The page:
Teaching children not to bully is a part of good parenting, but sometimes, it helps to have a good book or movie to make the case.
Based on a novel that is read by schoolchildren across America, Wonder does a masterful job in walking a fine line between showing too much bullying and not enough.
This month on Amazon Prime and Hulu, one of the best films on the subject of bullying — 2017’s Wonder (PG) — begins streaming. It tells the story of a boy named Auggie Pullman who was born with facial differences and must learn how to navigate life while transitioning from homeschooling to public school.
Some of the kids treat him with kindness, but others don’t. By the end of the movie, though, even the mean kids have had a change of heart.
Based on a novel that is read by schoolchildren across America, Wonder does a masterful job in walking a fine line between showing too much bullying (which would make it too painful to watch) and not enough (which would lessen its emotional impact).
It helps children understand what it’s like to be bullied. Faith is never mentioned, but Jesus’ command in Luke 6:31 — “Do to others as you would like them to do to you” — is reflected throughout the story. That’s one reason I took my 10-year-old son to watch it in the theater.
It stars Julia Roberts as Auggie’s mom and Owen Wilson as his father.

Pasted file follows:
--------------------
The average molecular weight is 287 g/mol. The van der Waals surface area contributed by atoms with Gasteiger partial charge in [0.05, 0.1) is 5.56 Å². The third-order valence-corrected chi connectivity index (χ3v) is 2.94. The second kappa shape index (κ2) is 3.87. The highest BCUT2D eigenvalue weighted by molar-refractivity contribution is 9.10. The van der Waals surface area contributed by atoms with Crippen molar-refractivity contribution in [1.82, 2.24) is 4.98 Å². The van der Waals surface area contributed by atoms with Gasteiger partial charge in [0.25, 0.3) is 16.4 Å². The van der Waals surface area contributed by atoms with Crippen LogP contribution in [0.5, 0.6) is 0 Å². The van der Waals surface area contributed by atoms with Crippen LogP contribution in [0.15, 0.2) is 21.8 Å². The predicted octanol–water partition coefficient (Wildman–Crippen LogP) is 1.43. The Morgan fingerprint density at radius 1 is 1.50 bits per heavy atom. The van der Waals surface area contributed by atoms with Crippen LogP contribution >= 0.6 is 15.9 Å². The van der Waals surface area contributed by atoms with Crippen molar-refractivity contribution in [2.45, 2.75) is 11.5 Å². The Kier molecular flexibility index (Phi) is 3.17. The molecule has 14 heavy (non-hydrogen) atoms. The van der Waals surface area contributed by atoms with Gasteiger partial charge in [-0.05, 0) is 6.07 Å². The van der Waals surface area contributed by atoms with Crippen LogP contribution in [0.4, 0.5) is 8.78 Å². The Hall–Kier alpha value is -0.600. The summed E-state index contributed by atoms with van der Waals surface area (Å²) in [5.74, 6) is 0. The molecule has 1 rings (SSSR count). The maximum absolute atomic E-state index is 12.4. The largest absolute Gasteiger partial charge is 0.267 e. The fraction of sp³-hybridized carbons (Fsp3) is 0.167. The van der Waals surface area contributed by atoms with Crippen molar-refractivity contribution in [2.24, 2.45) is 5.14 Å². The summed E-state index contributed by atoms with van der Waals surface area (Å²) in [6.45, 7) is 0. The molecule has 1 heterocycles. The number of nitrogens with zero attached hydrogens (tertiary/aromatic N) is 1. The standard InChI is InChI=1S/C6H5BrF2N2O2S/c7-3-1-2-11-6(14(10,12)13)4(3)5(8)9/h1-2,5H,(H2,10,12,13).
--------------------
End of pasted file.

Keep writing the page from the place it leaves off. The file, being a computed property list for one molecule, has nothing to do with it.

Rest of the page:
The movie is mostly family-friendly, although there are a few caveats. It contains one misuse of “Jesus” (said by a bully) and three or so OMGs. It also shows two fights that could give the impression that violence is OK. But that can be corrected with a post-movie discussion.
It began streaming November 1st.
Other new releases on Amazon Prime, Netflix and Hulu:
Christmas With The Kranks (Amazon Prime) — A family that often wins holiday-themed yard-decorating contests decides to skip Christmas. Their neighbors — who love decorations — aren’t pleased. Tim Allen stars in this comedy that is hated by some, loved by others. Rated PG for brief language and some suggestive content. Began streaming November 1st.
Hoosiers (Hulu) — A high school boy’s team from a small Indiana town reaches the state championship. Rated PG and contains some language. November 1st
Transcendence (Netflix) — A brilliant researcher in artificial intelligence is shot and nearly killed but is saved (sort of) thanks to his creation. Rated PG-13 for sci-fi action and violence, some bloody images, brief strong language and sensuality. November 1st
The Great British Baking Show: Season 6 (Netflix) — Some of Britain’s best cooks face off in a competition to bake and design delicious sweet treats. Rated TV-PG. November 9th
Angela’s Christmas (Netflix) — A young girl is inspired with an extraordinary idea while attending church. An animated Netflix original. Appropriate for all ages. November 1st
Treehouse Detectives: Season 2 (Netflix) — Young bear siblings explore nature and learn about the world. My 3-year-old enjoys this series. Rated TV-Y. November 9th
Wild Kratts: Creatures of the Deep Sea (Amazon Prime) — Brothers and animal explorers Chris and Martin Kratt teach children about deep-sea ocean life. This animated series is a favorite in my household. Appropriate for all ages. November 27th
Big Hero 6 (Hulu) — A genius boy name Hiro designs robots to help heal from his brother’s death. Rated PG for action and peril, some rude humor, and thematic elements. November 10th